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HOME > Classical Novels > Red Money > CHAPTER XVII. ON THE TRAIL.
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 Great was the excitement in society when it became known—through the medium of a newspaper paragraph—that Lady Agnes Pine had surrendered two millions to become Mrs. Noel Lambert. Some romantic people praised her as a noble woman, who placed love above money, while others loudly declared her to be a superlative fool. But one and all agreed that she must have loved her cousin all the time, and that clearly the marriage with the deceased millionaire had been forced on by Garvington, for family reasons connected with the poverty of the Lamberts. It was believed that the fat little egotist had obtained his price for selling his sister, and that his estates had been freed from all claims through the of Pine. Of course, this was not the case; but the fact was unknown to the general public, and Garvington was credited with an income which he did not possess.  
The man himself was furious at having been tricked. He put it in this way, quite to his own actions, which had brought about such a result. He could not plead ignorance on this score, as Agnes had written him a letter announcing her marriage, and plainly stating her reasons for giving up her late husband's fortune. She ironically advised him to seek out the person to whom the money would pass, and to see if he could not that individual. Garvington, angry as he was, took the advice seriously, and sought out Jarwin. But that individual declined to satisfy his curiosity, guessing what use he would make of the information. In due time, as the said, the name of the lucky legatee would be made public, and with this assurance Garvington was obliged to be content.
Meanwhile the happy pair—and they truly were extremely happy—heard nothing of the , and were indifferent to either praise or blame. They were all in all to one another, and lived in a kind of Paradise, on the south coast of Devonshire. On one of his tours Lambert had discovered a old-world village, tucked away in a fold of the moorlands, and hither he brought his wife for the golden hours of the . They lived at the small inn and were attended to by a gigantic , who made them very comfortable. Mrs. "Anak," as Noel called her, took the young couple for poor but people, since Agnes had dropped her title, as unsuited to her now position.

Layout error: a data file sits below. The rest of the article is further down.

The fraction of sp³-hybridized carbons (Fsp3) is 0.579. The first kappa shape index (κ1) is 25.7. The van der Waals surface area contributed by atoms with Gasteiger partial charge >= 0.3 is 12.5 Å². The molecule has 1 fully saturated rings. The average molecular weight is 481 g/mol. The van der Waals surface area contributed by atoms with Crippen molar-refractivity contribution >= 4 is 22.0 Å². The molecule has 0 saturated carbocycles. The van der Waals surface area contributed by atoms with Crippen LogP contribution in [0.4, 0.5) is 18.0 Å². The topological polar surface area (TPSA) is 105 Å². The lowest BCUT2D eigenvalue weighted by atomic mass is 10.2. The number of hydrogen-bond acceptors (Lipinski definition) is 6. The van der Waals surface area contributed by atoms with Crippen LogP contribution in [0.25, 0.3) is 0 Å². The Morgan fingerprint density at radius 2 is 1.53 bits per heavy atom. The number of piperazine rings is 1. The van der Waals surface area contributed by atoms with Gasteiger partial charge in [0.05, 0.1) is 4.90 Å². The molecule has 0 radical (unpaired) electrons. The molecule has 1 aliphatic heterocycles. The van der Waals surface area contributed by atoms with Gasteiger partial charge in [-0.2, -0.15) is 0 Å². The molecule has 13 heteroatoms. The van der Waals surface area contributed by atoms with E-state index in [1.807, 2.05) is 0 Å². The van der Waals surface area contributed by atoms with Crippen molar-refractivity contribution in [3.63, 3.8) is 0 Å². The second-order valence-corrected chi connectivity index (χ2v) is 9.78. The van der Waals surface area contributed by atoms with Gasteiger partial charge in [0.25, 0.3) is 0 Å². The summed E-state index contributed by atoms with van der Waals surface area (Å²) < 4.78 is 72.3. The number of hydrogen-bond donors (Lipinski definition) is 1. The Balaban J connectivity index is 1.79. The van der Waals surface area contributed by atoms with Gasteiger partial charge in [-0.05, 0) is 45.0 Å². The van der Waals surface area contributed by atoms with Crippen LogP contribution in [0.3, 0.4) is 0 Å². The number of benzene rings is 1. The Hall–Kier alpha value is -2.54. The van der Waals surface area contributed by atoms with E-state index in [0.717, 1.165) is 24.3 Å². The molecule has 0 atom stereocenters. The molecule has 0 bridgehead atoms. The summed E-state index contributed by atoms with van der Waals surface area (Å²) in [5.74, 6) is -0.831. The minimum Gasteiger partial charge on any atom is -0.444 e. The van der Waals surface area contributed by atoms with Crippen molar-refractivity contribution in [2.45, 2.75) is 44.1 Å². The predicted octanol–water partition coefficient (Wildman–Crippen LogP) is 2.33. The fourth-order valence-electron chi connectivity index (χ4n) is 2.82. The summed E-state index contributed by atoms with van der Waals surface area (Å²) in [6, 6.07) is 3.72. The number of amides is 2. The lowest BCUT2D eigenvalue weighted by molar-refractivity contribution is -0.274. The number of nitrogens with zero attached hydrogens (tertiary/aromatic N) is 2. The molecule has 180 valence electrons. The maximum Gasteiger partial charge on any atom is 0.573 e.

"And in the Colonies," she explained to her husband, during a moorland , "it would be absurd for me to be called 'my lady.' Mrs. Noel Lambert is good enough for me."
"Quite so, dear, if we ever do go to the Colonies."
"We must, Noel, as we have so little to live on."
"Oh, one thousand a year isn't so bad," he answered good-humoredly. "It may seem poverty to you, who have been used to millions, my darling; but all my life I have been hard up, and I am thankful for twenty pounds a week."
"You speak as though I had been wealthy all my life, Noel. But remember that I was as hard up as you before I married Hubert, poor soul."
"Then, dear, you must appreciate the fact that we can never starve. Besides I hope to make a name as a painter."
"In the Colonies?"
"Why not? Art is to be found there as in England. Change of scene does not destroy any talent one may possess. But I am not so sure, darling, if it is wise to leave England—at least until we learn who murdered Pine."
"Oh, my dear, do let us leave that question alone. The truth will never become known."
"It must become known, Agnes," said Lambert firmly. "Remember that Silver and Chaldea practically accuse us of murdering your husband."
"They know it is a lie, and won't proceed further," said Agnes hopefully.
"Oh, yes, they will, and Miss Greeby also."
"Clara! Why, she is on our side."
"Indeed she is not. Your guess that she was still in love with me turns out to be quite correct. I received a letter from her this morning, which was forwarded from Kensington. She reproaches me with marrying you after the trouble she took in getting the forged letter back from Silver."